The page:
1975 HONDA CR125 ELSINORE: THE RED STRIPER
1975 HONDA CR125 ELSINORE FACTS WHAT THEY COST The suggested retail price was $995, which was about $100 less than its European competitors. It was a better bike at a better price. Like selling popcorn at the movies. The current value of this almost-new example is $10,000. MODELS For motocross, Honda only made the CR125 and the CR250—until the CR480 was released in 1981. WHAT TO LOOK FOR For the collector, an original, dent-free gas tank; Showa rear shocks; and stamped-steel downpipe (with the 1975 welded-on silencer) are a must. The 1974 CR125 had a pickle-style silencer. It’s a huge bonus if the Bridgestone Motocross 7 (front) and Motocross 6 (rear) tires are still in good condition. PARTS SUPPLY Try Terry at Western Hills Honda/ Yamaha at (513) 662-7759 or e-mail email@example.com. ; O ne year after introducing the 1973 CR250M, Honda followed with a game-changer—the CR125M. As good as the CR250 was, the 1974 CR125 was far better. The “Baby Elsinore” was fast, shifted well and was easy to ride. Dealers ordered them by the dozens, and they left the showrooms as soon as the mechanics put them together. In 1975, Honda changed the gas tank color scheme from silver with an army-green stripe to silver with a red stripe. The bike itself saw only minor mechanical changes between 1974 and 1975—most notably the silencer. The all-red models would come in 1976. The CR125 propelled Honda to its first-ever AMA 125 National Championship in 1974 with Marty Smith on board, and Marty repeated the feat in 1975. Marty Smith’s charisma, natural talent and legendary speed made every schoolboy in America want to be just like him, and the Baby Elsinore was the ticket. MXA’s example is owned by the Early Years of Motocross Museum and was purchased new in Vancouver, British Columbia, as a birthday present for a 14-year-old. The boy rode it once and scared himself, so the bike was never ridden again. This is a 38-year-old motocross race bike in almost-new condition. Even the factory chalk marks on the frame nuts are still clearly visible. This bike is an unbelievable find. You can restore a vintage motorcycle, but how many original and unmolested examples have you seen? The fire-engine red CR125s of 1976 were not a success, and the bike was not updated in 1977 or 1978.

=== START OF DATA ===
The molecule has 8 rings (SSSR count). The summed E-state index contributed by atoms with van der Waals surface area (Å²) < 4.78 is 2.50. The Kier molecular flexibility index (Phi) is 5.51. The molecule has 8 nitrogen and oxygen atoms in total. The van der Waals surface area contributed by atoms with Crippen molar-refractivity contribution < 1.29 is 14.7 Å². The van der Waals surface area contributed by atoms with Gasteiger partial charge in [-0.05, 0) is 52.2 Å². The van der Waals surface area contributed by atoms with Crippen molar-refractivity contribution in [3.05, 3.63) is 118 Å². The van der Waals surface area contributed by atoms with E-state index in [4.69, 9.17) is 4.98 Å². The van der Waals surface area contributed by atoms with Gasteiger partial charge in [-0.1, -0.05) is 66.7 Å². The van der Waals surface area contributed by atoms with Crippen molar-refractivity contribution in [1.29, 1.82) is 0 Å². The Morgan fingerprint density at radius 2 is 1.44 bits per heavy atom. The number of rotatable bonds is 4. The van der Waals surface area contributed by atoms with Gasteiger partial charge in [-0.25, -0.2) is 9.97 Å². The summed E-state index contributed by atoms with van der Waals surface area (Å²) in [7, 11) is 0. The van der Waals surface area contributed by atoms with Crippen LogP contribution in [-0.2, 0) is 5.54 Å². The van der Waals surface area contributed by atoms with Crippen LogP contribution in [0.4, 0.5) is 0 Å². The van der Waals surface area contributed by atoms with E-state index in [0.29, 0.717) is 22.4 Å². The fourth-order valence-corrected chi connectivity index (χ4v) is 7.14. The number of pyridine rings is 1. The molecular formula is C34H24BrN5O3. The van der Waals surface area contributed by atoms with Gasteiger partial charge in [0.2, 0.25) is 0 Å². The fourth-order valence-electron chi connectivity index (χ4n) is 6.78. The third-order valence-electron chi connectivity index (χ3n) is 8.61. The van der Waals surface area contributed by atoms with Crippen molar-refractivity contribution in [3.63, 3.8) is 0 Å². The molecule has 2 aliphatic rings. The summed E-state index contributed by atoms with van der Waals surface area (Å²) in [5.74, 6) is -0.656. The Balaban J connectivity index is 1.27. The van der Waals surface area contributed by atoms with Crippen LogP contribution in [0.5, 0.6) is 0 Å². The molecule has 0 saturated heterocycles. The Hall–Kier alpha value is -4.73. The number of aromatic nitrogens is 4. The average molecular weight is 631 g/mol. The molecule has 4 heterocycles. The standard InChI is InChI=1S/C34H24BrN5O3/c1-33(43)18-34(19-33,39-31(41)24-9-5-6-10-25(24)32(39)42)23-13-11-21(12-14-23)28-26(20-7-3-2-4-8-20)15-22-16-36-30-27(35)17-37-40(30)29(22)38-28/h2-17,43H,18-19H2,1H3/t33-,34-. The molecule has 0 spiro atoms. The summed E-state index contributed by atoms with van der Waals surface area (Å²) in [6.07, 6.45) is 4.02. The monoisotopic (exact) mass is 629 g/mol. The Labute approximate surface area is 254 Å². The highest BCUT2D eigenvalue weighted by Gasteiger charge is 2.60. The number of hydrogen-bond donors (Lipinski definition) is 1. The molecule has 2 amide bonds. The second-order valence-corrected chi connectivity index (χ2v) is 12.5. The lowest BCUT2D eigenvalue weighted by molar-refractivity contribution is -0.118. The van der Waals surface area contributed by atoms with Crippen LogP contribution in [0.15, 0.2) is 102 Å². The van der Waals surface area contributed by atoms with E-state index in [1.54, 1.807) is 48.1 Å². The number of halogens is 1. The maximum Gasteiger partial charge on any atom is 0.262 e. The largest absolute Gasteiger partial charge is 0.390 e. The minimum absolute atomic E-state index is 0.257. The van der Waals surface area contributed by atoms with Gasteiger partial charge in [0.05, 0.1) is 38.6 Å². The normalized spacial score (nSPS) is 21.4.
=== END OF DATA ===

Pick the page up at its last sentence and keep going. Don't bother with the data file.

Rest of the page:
BY TOM WHITE